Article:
Industrial Disasters Essay

1623 words - 7 pages

Mistakes happen every day, and you have the privilege to learn from them or not. Some faults can result to injures or even death. In the power world, incidents occur daily, whether they are big or small. And it is very important for any power plant to correct their mistakes and prevent them from happening in the future. As the industrial disasters occur in our world, the world starts to develop regulations and policies that must be followed before performing a power production plant. This essay is going to present two major accidents that happened in the world, Three Mile Island Unit 2 and Chernobyl, and how we can learn from their mistakes.
Three Mille Island has two units, Unit one and Unit two. Unit one, owned and operated by Exelon, built in Susquehanna River, intention of producing power for the local people. It became operational in September 2, 1974. Three Mile Island Unit 2, owned by First Energy Company of Akron, became an operational plant in 1978. Babcock and Wilcox designed both Unit one and two of Three Mile Island, and build to be a pressurized water reactor. After the accident at Three Mile Island Unit 2, the plant never opened back, even though no major injuries occurred.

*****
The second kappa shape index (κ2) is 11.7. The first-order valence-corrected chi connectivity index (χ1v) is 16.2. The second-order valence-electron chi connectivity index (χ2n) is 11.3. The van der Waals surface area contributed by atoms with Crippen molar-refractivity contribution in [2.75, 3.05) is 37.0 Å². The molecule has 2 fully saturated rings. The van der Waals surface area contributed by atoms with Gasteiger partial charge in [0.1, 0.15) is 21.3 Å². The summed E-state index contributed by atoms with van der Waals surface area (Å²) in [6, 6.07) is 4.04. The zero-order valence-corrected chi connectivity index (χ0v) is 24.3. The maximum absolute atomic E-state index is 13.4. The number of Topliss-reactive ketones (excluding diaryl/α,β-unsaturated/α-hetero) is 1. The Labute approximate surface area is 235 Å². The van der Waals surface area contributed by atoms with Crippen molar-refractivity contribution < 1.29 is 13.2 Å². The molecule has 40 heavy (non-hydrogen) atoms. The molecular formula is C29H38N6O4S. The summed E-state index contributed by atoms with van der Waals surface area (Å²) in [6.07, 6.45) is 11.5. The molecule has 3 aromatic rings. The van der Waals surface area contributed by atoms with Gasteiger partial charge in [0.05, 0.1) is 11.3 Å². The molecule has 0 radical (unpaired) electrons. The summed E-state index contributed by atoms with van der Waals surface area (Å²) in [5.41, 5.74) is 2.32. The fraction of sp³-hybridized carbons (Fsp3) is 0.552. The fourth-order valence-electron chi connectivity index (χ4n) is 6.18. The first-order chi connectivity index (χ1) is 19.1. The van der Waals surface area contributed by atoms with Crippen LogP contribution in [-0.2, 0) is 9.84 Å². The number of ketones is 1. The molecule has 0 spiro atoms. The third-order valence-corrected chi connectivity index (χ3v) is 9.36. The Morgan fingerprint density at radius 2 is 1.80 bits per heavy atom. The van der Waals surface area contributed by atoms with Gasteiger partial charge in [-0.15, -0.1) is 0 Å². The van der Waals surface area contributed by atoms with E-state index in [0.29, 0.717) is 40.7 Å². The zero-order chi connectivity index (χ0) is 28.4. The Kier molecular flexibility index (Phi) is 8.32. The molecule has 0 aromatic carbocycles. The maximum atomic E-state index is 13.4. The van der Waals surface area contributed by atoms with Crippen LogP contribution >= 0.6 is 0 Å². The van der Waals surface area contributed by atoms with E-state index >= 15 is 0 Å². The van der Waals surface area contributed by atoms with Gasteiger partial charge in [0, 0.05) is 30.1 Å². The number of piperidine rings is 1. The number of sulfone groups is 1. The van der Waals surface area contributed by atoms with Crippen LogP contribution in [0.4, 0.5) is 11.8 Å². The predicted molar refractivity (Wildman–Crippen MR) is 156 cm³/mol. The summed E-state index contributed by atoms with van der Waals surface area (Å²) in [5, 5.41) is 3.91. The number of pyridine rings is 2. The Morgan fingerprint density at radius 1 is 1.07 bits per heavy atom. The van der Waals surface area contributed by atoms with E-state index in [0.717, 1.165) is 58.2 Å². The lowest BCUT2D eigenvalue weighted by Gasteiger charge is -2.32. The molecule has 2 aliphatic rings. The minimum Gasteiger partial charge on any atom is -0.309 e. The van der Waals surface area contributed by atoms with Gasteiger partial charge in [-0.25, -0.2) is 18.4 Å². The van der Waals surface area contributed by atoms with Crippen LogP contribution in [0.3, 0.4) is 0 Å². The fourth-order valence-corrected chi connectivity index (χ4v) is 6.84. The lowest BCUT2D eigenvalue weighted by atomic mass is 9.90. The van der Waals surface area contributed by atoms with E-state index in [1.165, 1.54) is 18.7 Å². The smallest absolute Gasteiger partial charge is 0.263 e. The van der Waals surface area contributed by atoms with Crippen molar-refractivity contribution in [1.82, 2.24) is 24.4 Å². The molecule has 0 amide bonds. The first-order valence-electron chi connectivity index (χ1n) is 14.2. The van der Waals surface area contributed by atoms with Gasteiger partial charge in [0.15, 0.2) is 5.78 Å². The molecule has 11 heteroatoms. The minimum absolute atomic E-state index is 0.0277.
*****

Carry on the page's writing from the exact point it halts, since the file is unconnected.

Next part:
Three Mile Island Unit 2, located near Harrisburg, PA, had an automatic shutdown, even though the plant’s efficiency level rated about 100 percent. On March 28, 1979, one of the reactor pumps, used to supply cooling water, stopped operating, causing an automatic shutdown. This triggered an increase in pressure and temperature inside the reactor core, which resulted with a pressurized valve to open as deliberated. This released water and steam from the reactor vessel into the basement of the reactor building, trying to make reactor’s pressure a stable state. After the completion of this procedure, the pressurized valve intended to close. However, the operator’s negligent did not obtain full awareness of the valve. And the valve remained in the open position for more than two hours, which discharged the coolant water from the reactor core, departing the job of cooling the reactor before it over heats. This caused excessive heat inside the reactor. Inside the TMI control room, the instruments indicated the closing of the valve, and injection of the water to the reactor vessel was too much. The operator did not complete the following procedures, instead, they ignored the replenishing of water lost after they utilized it, and that resulted of the maintaining open position of relief value. Meanwhile, the pressure deescalated quickly, and the coolant water changed into steam making the main coolant pumps vibrate violently. Operators in the control room failed to inform the vibration prompted operator that there was a loss of coolant water in reactor, and the operator shutdown the main pumps. At the top of the reactor vessel, a large steam bubble formed preventing flow for coolant water. The loss of pressure and water created the dilemma above. Due to the lack of...

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